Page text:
Interferon alfa / Intron-A

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Modified on 2009/10/14 21:53 by admin
Interferon alfa / Intron-A Information


Updated September 2007- Interferon alfa is produced by the immunesystem to zero in on viruses, tumors, and bacteria invading the body.  Interferon alfa is available by prescription only and is sold under the name Roferon-A and Intron-A.  The FDA approved interferon alfa for use in March, 1997.

Interferon-alfa is available an injection administered into the muscle or under the skin to prevent tumors from growing inside the body.  The drug itself is in a class of synthetic proteins called biological response modifiers, which treat several different kinds of cancer cells ranging from hairy cell leukemia to Kaposi‚Äôs sarcoma.

Because of its ability to enhance the immune system, interferon alfa is FDA-approved to treat several other cancers. While especially effective in the treatment of leukemia, interferon alfa has been evaluated in treating multiple sclerosis as well.  Interferon alfa is used in the treatment of malignant melanoma and chronic hepatitis C.

There are significant side effects in nearly half of all interferon alfa patients, varying from flu-like symptoms to muscle tenderness and dysphoria.  These symptoms abate over time with continuous exposure to interferon alfa.

Depression and suicidal thoughts are common side effects of patients on interferon alfa.  If you are experiencing any of these side effects, seek help immediately.

In 2007, the Institute for Safe Medication Practices and the Division of Public Health Sciences, Wake Forest University School of Medicine, conducted a longitudinal Adverse Events Reporting System Review of the U.S. FDA's most dangerous drugs. The study found interferon alfa to be one of the most dangerous drugs on the market with some of the highest number of suspect drug events.  Interferon alfa had the thirteenth highest number of suspect drug events resulting in disability or some serious medical outcome, according to the FDA reports.  During the eight years of the dangerous drug study, interferon alfa was found to have over 4,100 events.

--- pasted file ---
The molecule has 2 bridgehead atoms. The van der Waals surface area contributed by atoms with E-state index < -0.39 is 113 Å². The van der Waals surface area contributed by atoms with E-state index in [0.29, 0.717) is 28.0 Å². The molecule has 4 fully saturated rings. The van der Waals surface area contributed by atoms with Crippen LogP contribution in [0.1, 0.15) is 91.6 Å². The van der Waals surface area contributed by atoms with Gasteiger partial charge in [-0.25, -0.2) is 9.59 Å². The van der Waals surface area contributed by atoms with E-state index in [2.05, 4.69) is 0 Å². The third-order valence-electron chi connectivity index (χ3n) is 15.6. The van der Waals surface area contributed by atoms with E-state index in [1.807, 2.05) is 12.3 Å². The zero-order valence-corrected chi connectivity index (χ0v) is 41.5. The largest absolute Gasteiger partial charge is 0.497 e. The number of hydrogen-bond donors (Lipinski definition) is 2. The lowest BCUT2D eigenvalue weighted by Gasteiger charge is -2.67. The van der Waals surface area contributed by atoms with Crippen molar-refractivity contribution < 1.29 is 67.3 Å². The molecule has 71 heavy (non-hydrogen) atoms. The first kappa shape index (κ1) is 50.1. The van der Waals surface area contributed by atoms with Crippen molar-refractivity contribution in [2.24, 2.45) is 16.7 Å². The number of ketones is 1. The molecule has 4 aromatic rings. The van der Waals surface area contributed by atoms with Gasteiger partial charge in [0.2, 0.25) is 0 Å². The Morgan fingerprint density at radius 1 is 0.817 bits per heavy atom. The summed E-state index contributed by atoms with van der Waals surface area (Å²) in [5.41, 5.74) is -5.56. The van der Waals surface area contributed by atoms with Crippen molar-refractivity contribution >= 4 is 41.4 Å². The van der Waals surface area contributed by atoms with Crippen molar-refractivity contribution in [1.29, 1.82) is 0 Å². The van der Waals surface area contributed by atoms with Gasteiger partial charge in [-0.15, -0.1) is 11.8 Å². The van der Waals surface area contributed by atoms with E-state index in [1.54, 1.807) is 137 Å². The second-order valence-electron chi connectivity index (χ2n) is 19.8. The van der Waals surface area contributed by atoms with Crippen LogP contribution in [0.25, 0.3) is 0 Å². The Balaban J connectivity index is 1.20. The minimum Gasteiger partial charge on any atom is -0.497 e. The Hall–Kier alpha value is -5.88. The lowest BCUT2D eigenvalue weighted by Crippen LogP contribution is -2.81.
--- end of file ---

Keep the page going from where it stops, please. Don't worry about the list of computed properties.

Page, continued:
If you are under treatment with interferon alfa and you are experiencing any unusual symptoms, you should speak to your physician immediately.  In addition, you should speak with an attorney to find out what your legal rights are.  Attorneys associated with InjuryBoard are currently reviewing cases involving interferon alfa, and will review your case free
of charge.

Please click on the Ask an Attorney button the right hand side of the page to speak with an attorney today.  Remember that there are time limits within which you must bring suit.

See Also

  1. Multiple Sclerosis Drugs
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